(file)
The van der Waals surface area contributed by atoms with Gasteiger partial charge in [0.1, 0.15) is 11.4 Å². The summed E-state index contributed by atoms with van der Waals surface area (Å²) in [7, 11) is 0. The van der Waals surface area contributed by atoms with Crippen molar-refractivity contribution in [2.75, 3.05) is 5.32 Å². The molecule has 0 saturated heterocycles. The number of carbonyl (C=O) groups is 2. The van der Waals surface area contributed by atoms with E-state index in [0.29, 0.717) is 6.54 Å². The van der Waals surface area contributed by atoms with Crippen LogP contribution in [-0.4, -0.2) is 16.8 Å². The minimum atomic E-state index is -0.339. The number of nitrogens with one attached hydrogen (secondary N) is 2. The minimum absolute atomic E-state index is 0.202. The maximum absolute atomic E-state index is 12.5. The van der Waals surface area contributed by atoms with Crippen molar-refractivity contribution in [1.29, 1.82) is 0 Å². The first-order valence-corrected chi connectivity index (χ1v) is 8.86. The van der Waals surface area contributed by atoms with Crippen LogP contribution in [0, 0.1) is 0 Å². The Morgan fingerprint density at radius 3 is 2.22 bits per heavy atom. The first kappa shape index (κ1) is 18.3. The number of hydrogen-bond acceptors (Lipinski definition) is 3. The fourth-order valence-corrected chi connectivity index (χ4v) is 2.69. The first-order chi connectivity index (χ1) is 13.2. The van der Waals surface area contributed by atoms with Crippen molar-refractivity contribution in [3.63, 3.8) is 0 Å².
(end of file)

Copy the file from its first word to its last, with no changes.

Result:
The van der Waals surface area contributed by atoms with Gasteiger partial charge in [0.1, 0.15) is 11.4 Å². The summed E-state index contributed by atoms with van der Waals surface area (Å²) in [7, 11) is 0. The van der Waals surface area contributed by atoms with Crippen molar-refractivity contribution in [2.75, 3.05) is 5.32 Å². The molecule has 0 saturated heterocycles. The number of carbonyl (C=O) groups is 2. The van der Waals surface area contributed by atoms with E-state index in [0.29, 0.717) is 6.54 Å². The van der Waals surface area contributed by atoms with Crippen LogP contribution in [-0.4, -0.2) is 16.8 Å². The minimum atomic E-state index is -0.339. The number of nitrogens with one attached hydrogen (secondary N) is 2. The minimum absolute atomic E-state index is 0.202. The maximum absolute atomic E-state index is 12.5. The van der Waals surface area contributed by atoms with Crippen molar-refractivity contribution in [1.29, 1.82) is 0 Å². The first-order valence-corrected chi connectivity index (χ1v) is 8.86. The van der Waals surface area contributed by atoms with Crippen LogP contribution in [0, 0.1) is 0 Å². The Morgan fingerprint density at radius 3 is 2.22 bits per heavy atom. The first kappa shape index (κ1) is 18.3. The number of hydrogen-bond acceptors (Lipinski definition) is 3. The fourth-order valence-corrected chi connectivity index (χ4v) is 2.69. The first-order chi connectivity index (χ1) is 13.2. The van der Waals surface area contributed by atoms with Crippen molar-refractivity contribution in [3.63, 3.8) is 0 Å².